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Aadhaar Linking PIL: The Lokniti Foundation Responds
Saumya Khandelwal / Reuters

On 28 April 2018, we carried a story on the Lokniti Foundation, the organisation behind the Public Interest Litigation that led to the government order on the linking of mobile SIM cards to Aadhaar numbers.

Our story prompted debate and discussion on social media platforms, including nuanced conversations on the role of public interest litigations in democracy, the balance of powers between the judiciary, the executive, and the legislature.

Over the weekend, we received a response from the Lokniti Foundation (see below), which we are happy to reproduce in the spirit of continuing this dialogue. The foundation has taken exception to our characterisation of their work, but we note that they have not contradicted us on our facts. Many of the facts in our story, as they note, were provided to us by representatives of the foundation.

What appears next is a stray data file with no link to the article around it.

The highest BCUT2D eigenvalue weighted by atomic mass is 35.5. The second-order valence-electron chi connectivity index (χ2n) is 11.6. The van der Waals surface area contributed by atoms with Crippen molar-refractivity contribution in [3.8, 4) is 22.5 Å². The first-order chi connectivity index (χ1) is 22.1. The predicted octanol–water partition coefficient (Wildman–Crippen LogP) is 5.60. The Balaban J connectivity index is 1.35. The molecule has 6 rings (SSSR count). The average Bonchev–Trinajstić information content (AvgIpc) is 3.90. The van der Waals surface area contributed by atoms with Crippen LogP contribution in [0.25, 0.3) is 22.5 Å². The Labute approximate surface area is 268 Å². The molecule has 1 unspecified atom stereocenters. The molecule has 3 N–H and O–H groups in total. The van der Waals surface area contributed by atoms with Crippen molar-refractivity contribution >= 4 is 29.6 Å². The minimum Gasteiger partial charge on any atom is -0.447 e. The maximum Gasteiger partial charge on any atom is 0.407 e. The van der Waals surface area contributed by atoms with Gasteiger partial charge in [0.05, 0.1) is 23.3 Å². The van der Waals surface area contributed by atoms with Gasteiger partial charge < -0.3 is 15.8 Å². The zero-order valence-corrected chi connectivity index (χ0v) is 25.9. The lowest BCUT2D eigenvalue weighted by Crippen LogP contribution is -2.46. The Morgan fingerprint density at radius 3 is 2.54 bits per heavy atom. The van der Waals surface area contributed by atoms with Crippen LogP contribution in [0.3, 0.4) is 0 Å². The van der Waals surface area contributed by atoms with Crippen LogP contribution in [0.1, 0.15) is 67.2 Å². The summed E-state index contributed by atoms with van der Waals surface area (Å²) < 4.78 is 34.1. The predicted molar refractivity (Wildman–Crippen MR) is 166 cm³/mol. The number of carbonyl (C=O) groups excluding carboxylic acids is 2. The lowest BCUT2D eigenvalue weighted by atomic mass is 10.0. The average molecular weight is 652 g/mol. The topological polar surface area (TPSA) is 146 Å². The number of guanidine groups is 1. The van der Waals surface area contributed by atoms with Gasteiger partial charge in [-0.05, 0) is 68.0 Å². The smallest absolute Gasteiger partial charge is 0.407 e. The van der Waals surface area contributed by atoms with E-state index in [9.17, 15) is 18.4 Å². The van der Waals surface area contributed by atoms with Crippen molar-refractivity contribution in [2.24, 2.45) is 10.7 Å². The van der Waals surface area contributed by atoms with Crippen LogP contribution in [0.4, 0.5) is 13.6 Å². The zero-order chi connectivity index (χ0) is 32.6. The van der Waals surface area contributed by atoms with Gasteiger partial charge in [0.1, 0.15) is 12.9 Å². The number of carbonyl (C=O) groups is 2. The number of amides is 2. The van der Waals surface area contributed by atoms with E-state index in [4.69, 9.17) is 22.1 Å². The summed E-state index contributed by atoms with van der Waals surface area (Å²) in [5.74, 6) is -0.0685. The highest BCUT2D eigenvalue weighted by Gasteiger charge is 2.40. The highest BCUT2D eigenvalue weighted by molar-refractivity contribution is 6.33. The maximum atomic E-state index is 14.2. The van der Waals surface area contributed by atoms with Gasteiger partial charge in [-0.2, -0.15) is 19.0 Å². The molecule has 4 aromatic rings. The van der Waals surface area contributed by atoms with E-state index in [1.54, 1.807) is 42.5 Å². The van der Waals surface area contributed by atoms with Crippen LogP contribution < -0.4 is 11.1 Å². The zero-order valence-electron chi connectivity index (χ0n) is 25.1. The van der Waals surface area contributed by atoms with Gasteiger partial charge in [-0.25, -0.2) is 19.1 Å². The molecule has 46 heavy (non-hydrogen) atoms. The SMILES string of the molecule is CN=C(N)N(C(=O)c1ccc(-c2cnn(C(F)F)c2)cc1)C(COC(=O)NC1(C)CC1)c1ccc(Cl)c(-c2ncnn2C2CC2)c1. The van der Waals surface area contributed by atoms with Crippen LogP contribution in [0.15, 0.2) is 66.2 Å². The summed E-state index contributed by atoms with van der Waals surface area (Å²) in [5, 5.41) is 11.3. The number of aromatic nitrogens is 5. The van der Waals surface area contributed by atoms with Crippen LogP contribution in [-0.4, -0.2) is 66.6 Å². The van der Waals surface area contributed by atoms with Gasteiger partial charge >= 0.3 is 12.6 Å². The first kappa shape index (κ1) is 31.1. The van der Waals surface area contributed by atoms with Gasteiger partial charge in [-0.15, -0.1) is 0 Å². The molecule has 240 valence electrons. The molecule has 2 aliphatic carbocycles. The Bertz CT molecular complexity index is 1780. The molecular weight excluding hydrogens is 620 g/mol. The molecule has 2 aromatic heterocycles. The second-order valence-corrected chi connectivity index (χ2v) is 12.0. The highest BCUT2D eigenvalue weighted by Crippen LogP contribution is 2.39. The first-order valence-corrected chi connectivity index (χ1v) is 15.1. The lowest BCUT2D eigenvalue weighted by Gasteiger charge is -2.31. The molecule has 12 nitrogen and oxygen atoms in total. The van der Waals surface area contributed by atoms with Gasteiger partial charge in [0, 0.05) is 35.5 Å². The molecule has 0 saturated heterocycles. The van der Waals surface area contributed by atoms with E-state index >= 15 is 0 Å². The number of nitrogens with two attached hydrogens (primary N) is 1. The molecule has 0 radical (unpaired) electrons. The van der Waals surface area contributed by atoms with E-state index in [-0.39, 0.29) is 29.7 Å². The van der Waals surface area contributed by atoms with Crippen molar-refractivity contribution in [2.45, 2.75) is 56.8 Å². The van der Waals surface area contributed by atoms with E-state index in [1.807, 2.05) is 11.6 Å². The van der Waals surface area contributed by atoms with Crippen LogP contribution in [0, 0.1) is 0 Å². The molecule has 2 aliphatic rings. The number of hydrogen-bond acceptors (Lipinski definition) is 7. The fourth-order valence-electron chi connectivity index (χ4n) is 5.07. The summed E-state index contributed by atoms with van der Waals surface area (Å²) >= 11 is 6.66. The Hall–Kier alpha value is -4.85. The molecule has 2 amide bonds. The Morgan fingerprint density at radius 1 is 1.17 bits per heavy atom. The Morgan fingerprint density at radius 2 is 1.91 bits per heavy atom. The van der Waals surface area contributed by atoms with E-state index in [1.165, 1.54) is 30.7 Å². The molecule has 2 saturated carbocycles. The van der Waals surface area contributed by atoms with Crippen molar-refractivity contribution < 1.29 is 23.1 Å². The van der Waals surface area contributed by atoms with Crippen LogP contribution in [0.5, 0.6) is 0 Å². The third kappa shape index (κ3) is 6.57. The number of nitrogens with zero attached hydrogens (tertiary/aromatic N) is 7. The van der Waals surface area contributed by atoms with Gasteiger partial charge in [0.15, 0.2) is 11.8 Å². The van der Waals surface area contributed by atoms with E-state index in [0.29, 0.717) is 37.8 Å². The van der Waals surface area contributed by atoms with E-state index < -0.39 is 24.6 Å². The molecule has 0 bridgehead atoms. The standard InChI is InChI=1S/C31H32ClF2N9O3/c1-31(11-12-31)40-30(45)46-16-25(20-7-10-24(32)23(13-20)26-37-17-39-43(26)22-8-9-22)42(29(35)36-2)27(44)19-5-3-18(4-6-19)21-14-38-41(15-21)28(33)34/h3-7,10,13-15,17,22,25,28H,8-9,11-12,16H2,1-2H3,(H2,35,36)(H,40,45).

While we welcome their contribution to this important debate, we stand by our report and believe that the questions they raise are answered in the report itself.

Aman Sethi

Editor in Chief

HuffPost India.

Rejoinder by Lokniti Foundation

We recently came across an article with the headlined, "Lokniti Foundation: Behind Centre's Aadhaar-Mobile Linking Policy Is A Petrol-Pump Owner, A Serving Cop, And A Retired CBI Officer" published on Huffington Post recently.

We are concerned at the basic lack of facts and the shoddy manner, in which conclusions have been drawn. We write to you in the hope that you will publish our rebuttal to the article and give it the same prominence as the published article, in the best interests of free and fair journalism.

We also request that our rebuttal is printed in full, so that your readers are aware of all the facts of the case.

1. You are article claims that we are "...a secretive organisation with no website, no presence on social media, and no public list of trustees." We are registered as a not-for-profit Society under the 'Societies Registration Act of XXI, 1860, Delhi. Our registration number is 63978 of 2008. This was registered on 27th November 2008.

(a) Can a registered society, which is subject to the laws of the land and scrutiny be a "secretive" organization, as claimed in your article?